Before exiling himself in the frontiers of northern Wisconsin for three months, Justin Vernon had been known only as the frontman for the talented but somewhat vanilla Americana band DeYarmond Edison. When he returned to civilization, however, Vernon had named his most recent and largely solo project Bon Iver (a play on the French for "good winter") and his voice had been recast as the embodiment of soul-searching isolation—unseating Sam Beam of Iron & Wine in some indie circles.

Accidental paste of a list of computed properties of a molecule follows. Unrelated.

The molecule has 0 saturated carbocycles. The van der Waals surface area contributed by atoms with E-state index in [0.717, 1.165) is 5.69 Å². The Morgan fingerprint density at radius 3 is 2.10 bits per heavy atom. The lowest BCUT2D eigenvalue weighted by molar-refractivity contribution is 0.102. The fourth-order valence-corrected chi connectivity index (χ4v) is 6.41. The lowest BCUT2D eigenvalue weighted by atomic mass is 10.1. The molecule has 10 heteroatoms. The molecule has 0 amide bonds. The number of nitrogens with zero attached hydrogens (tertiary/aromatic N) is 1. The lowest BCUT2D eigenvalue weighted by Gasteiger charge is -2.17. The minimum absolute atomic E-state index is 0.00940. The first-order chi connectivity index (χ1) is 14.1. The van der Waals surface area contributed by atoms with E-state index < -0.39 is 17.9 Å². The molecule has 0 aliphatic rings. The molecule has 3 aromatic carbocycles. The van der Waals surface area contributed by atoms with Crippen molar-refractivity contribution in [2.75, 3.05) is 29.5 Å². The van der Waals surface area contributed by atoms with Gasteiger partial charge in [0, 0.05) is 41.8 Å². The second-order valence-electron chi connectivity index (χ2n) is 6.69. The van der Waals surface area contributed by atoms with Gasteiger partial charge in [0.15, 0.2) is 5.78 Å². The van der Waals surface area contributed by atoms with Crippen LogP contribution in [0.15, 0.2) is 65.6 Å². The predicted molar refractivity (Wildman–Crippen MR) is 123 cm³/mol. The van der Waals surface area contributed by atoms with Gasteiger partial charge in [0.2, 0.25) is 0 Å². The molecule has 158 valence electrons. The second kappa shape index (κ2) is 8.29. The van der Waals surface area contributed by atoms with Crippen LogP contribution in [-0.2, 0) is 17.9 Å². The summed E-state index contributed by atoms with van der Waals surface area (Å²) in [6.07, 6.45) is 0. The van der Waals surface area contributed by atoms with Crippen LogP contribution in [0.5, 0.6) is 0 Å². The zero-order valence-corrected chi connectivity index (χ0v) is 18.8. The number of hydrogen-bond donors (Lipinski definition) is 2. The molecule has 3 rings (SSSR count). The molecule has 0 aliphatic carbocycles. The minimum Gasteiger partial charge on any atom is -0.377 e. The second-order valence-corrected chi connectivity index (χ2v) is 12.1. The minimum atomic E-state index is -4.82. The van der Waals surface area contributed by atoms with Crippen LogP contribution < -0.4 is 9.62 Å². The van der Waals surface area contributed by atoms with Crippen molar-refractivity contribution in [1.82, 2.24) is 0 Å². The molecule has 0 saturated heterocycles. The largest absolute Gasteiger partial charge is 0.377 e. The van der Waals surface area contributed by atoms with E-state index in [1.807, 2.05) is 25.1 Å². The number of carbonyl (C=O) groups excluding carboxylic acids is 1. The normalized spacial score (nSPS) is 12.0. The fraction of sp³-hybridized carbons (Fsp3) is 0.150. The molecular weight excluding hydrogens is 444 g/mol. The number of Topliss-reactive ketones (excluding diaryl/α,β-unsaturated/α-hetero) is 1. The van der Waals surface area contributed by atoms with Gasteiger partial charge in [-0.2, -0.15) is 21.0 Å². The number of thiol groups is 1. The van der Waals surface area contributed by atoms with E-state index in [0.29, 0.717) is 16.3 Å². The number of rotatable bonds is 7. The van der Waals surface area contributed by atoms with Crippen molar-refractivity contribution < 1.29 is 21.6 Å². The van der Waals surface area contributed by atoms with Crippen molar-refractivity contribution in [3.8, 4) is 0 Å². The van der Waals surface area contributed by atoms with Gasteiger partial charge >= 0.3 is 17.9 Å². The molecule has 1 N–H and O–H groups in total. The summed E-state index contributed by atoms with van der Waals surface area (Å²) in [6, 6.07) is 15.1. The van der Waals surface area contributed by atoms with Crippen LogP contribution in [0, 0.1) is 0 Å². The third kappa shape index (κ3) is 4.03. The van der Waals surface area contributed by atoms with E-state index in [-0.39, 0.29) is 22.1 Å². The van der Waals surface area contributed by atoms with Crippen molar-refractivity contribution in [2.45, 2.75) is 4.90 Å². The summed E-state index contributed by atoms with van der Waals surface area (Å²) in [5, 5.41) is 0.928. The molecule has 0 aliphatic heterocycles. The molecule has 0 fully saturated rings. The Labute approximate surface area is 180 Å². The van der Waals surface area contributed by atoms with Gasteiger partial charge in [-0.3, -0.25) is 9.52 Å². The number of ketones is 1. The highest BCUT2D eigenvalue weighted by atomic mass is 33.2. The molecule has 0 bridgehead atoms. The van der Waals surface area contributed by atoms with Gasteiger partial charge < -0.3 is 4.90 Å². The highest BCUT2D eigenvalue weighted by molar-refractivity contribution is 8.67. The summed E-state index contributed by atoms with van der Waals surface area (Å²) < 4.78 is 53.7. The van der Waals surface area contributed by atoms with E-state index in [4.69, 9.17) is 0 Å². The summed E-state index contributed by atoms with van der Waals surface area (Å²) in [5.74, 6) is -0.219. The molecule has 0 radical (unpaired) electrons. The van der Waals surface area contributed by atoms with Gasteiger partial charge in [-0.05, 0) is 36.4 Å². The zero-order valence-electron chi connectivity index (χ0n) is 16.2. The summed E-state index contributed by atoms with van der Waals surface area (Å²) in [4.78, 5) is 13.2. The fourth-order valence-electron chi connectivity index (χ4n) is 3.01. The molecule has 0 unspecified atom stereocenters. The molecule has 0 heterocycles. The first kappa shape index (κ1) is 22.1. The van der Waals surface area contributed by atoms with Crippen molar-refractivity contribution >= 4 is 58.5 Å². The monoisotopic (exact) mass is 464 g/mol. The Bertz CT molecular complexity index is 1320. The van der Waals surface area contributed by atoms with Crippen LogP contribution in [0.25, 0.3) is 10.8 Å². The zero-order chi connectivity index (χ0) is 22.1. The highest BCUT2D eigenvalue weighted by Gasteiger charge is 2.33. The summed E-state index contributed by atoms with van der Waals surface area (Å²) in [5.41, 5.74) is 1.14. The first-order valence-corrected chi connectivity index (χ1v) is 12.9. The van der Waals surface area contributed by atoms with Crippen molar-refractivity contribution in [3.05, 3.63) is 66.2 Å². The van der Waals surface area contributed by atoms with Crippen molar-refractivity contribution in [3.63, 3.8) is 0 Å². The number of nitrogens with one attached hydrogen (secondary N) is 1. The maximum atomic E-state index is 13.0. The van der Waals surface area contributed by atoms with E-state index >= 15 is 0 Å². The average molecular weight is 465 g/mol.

In truth, For Emma, Forever Ago does bear a strong resemblance to the gentle, folk ambience of early Iron & Wine, particularly on tracks like "Flume" and "Blindsided." A key difference—and a critical one—is the transformation of Vernon's singing style since his days as a somewhat generic whiskey-soaked crooner. As Bon Iver, he introduces a ghostly, self-harmonized falsetto that recalls the tight soulfulness of TV on the Radio and the fragility of Antony and the Johnsons. It's a whole lot spookier and more stirring than Beam's sleepy whispering, and when Vernon really pours on the choral effects ("Lump Sum," "Creature Fear") it can sound downright spiritual. The whole remote-cabin bit sounds too much like a clever publicity tool, but For Emma, Forever Ago requires no such backstory to earn its keep.